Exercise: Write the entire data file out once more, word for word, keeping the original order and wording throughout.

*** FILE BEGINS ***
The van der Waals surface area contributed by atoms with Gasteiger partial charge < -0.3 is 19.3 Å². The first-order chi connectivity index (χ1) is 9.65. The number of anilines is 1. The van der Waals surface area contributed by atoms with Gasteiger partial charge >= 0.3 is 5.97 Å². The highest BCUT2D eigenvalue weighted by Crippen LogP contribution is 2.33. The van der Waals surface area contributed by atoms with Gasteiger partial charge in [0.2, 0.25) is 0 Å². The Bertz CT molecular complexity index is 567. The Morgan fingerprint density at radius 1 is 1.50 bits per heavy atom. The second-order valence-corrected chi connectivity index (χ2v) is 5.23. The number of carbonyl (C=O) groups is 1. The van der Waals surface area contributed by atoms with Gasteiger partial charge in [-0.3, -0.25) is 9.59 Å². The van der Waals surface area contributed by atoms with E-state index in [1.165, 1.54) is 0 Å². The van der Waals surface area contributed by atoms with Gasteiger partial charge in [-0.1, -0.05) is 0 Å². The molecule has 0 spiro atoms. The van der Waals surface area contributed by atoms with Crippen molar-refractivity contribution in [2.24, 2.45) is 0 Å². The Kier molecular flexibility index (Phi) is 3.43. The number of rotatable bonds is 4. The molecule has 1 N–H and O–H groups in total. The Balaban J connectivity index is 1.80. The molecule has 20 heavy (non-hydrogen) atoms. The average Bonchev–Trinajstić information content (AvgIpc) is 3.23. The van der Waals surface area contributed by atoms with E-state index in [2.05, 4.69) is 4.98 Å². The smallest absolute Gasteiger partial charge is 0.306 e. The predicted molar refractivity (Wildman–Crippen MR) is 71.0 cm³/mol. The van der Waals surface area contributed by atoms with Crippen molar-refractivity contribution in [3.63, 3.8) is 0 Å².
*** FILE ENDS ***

The van der Waals surface area contributed by atoms with Gasteiger partial charge < -0.3 is 19.3 Å². The first-order chi connectivity index (χ1) is 9.65. The number of anilines is 1. The van der Waals surface area contributed by atoms with Gasteiger partial charge >= 0.3 is 5.97 Å². The highest BCUT2D eigenvalue weighted by Crippen LogP contribution is 2.33. The van der Waals surface area contributed by atoms with Gasteiger partial charge in [0.2, 0.25) is 0 Å². The Bertz CT molecular complexity index is 567. The Morgan fingerprint density at radius 1 is 1.50 bits per heavy atom. The second-order valence-corrected chi connectivity index (χ2v) is 5.23. The number of carbonyl (C=O) groups is 1. The van der Waals surface area contributed by atoms with Gasteiger partial charge in [-0.3, -0.25) is 9.59 Å². The van der Waals surface area contributed by atoms with E-state index in [1.165, 1.54) is 0 Å². The van der Waals surface area contributed by atoms with Gasteiger partial charge in [-0.1, -0.05) is 0 Å². The molecule has 0 spiro atoms. The van der Waals surface area contributed by atoms with Crippen molar-refractivity contribution in [2.24, 2.45) is 0 Å². The Kier molecular flexibility index (Phi) is 3.43. The number of rotatable bonds is 4. The molecule has 1 N–H and O–H groups in total. The Balaban J connectivity index is 1.80. The molecule has 20 heavy (non-hydrogen) atoms. The average Bonchev–Trinajstić information content (AvgIpc) is 3.23. The van der Waals surface area contributed by atoms with E-state index in [2.05, 4.69) is 4.98 Å². The smallest absolute Gasteiger partial charge is 0.306 e. The predicted molar refractivity (Wildman–Crippen MR) is 71.0 cm³/mol. The van der Waals surface area contributed by atoms with Crippen molar-refractivity contribution in [3.63, 3.8) is 0 Å².